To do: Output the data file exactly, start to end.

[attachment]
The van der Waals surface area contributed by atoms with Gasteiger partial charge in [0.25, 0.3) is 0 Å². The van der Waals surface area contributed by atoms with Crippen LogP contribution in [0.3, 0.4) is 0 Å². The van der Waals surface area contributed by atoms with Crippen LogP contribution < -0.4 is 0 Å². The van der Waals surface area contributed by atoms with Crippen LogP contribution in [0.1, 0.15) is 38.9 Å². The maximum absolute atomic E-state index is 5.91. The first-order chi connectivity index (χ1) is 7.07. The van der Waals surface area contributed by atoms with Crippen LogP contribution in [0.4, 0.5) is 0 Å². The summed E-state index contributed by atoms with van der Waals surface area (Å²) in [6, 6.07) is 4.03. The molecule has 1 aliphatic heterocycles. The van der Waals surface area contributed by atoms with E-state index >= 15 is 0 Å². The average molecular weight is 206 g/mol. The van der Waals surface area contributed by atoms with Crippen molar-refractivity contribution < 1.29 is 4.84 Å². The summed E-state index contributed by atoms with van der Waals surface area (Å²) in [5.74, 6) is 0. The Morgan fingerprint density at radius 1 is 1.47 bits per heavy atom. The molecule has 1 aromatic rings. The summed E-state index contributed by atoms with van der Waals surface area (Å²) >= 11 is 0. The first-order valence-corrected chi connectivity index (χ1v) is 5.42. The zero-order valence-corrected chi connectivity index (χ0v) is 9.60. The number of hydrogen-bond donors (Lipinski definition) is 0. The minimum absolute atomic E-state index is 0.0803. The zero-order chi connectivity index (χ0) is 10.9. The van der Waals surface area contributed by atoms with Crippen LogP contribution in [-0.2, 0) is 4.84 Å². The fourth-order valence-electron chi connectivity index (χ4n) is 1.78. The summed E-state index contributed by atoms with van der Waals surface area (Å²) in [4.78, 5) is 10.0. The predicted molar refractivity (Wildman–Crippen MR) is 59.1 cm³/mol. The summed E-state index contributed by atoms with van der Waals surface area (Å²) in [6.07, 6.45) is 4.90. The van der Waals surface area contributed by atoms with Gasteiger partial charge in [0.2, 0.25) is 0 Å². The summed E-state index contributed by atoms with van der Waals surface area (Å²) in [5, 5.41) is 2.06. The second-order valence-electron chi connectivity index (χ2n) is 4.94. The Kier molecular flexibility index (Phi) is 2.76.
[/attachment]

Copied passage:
The van der Waals surface area contributed by atoms with Gasteiger partial charge in [0.25, 0.3) is 0 Å². The van der Waals surface area contributed by atoms with Crippen LogP contribution in [0.3, 0.4) is 0 Å². The van der Waals surface area contributed by atoms with Crippen LogP contribution < -0.4 is 0 Å². The van der Waals surface area contributed by atoms with Crippen LogP contribution in [0.1, 0.15) is 38.9 Å². The maximum absolute atomic E-state index is 5.91. The first-order chi connectivity index (χ1) is 7.07. The van der Waals surface area contributed by atoms with Crippen LogP contribution in [0.4, 0.5) is 0 Å². The summed E-state index contributed by atoms with van der Waals surface area (Å²) in [6, 6.07) is 4.03. The molecule has 1 aliphatic heterocycles. The van der Waals surface area contributed by atoms with E-state index >= 15 is 0 Å². The average molecular weight is 206 g/mol. The van der Waals surface area contributed by atoms with Crippen molar-refractivity contribution < 1.29 is 4.84 Å². The summed E-state index contributed by atoms with van der Waals surface area (Å²) in [5.74, 6) is 0. The Morgan fingerprint density at radius 1 is 1.47 bits per heavy atom. The molecule has 1 aromatic rings. The summed E-state index contributed by atoms with van der Waals surface area (Å²) >= 11 is 0. The first-order valence-corrected chi connectivity index (χ1v) is 5.42. The zero-order valence-corrected chi connectivity index (χ0v) is 9.60. The number of hydrogen-bond donors (Lipinski definition) is 0. The minimum absolute atomic E-state index is 0.0803. The zero-order chi connectivity index (χ0) is 10.9. The van der Waals surface area contributed by atoms with Crippen LogP contribution in [-0.2, 0) is 4.84 Å². The fourth-order valence-electron chi connectivity index (χ4n) is 1.78. The summed E-state index contributed by atoms with van der Waals surface area (Å²) in [4.78, 5) is 10.0. The predicted molar refractivity (Wildman–Crippen MR) is 59.1 cm³/mol. The summed E-state index contributed by atoms with van der Waals surface area (Å²) in [6.07, 6.45) is 4.90. The van der Waals surface area contributed by atoms with Gasteiger partial charge in [0.2, 0.25) is 0 Å². The summed E-state index contributed by atoms with van der Waals surface area (Å²) in [5, 5.41) is 2.06. The second-order valence-electron chi connectivity index (χ2n) is 4.94. The Kier molecular flexibility index (Phi) is 2.76.